Several scientists, such as William Prout and Norman Lockyer, had suggested that atoms were built up from a more fundamental unit, but they envisioned this unit to be the size of the smallest atom, hydrogen. Thomson in 1897 was the first to suggest that one of the fundamental units was more than 1,000 times smaller than an atom, suggesting the subatomic particle now known as the electron. Thomson discovered this through his explorations on the properties of cathode rays. Thomson made his suggestion on 30 April 1897 following his discovery that cathode rays (at the time known as Lenard rays) could travel much further through air than expected for an atom-sized particle.[20] He estimated the mass of cathode rays by measuring the heat generated when the rays hit a thermal junction and comparing this with the magnetic deflection of the rays. His experiments suggested not only that cathode rays were over 1,000 times lighter than the hydrogen atom, but also that their mass was the same in whichever type of atom they came from. He concluded that the rays were composed of very light, negatively charged particles which were a universal building block of atoms. He called the particles “corpuscles”, but later scientists preferred the name electron which had been suggested by George Johnstone Stoney in 1891, prior to Thomson’s actual discovery.[21]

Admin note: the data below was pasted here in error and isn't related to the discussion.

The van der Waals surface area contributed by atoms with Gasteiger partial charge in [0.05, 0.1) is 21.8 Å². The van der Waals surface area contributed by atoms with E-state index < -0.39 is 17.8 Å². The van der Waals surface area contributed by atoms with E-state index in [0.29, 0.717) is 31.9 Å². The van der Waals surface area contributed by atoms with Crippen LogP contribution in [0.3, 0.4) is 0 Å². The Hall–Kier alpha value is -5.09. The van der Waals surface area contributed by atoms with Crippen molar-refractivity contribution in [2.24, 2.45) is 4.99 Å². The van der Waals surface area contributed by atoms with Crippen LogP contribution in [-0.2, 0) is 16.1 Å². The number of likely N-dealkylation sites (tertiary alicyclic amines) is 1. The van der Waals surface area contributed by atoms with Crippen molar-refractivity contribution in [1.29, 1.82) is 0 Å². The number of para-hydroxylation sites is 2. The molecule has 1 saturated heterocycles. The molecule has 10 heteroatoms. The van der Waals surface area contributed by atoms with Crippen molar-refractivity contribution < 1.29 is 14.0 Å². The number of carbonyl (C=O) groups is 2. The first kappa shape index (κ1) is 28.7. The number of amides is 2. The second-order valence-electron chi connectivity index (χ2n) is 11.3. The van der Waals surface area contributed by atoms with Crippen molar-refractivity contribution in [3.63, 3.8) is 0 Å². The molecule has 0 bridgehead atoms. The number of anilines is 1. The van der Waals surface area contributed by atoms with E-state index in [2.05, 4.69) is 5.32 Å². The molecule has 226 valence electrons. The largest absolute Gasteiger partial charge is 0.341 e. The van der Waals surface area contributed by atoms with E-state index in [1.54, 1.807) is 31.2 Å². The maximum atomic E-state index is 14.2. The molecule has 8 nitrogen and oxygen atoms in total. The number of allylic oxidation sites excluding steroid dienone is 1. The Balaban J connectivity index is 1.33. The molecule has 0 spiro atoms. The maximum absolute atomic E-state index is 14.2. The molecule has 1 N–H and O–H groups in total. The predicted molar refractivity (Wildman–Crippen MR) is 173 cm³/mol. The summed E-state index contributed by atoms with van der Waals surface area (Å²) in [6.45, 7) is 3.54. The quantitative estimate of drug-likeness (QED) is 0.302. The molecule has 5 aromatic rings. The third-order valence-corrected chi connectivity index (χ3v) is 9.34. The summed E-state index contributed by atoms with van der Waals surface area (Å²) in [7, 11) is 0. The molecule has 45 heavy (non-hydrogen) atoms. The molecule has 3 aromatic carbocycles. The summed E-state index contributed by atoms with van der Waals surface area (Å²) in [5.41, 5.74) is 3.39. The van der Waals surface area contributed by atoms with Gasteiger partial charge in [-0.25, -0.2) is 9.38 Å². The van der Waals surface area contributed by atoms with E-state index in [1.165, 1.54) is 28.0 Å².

In April 1897, Thomson had only early indications that the cathode rays could be deflected electrically (previous investigators such as Heinrich Hertz had thought they could not be). A month after Thomson’s announcement of the corpuscle, he found that he could reliably deflect the rays by an electric field if he evacuated the discharge tube to a very low pressure. By comparing the deflection of a beam of cathode rays by electric and magnetic fields he obtained more robust measurements of the mass-to-charge ratio that confirmed his previous estimates.[22] This became the classic means of measuring the charge-to-mass ratio of the electron. (The charge itself was not measured until Robert A. Millikan’s oil drop experiment in 1909.)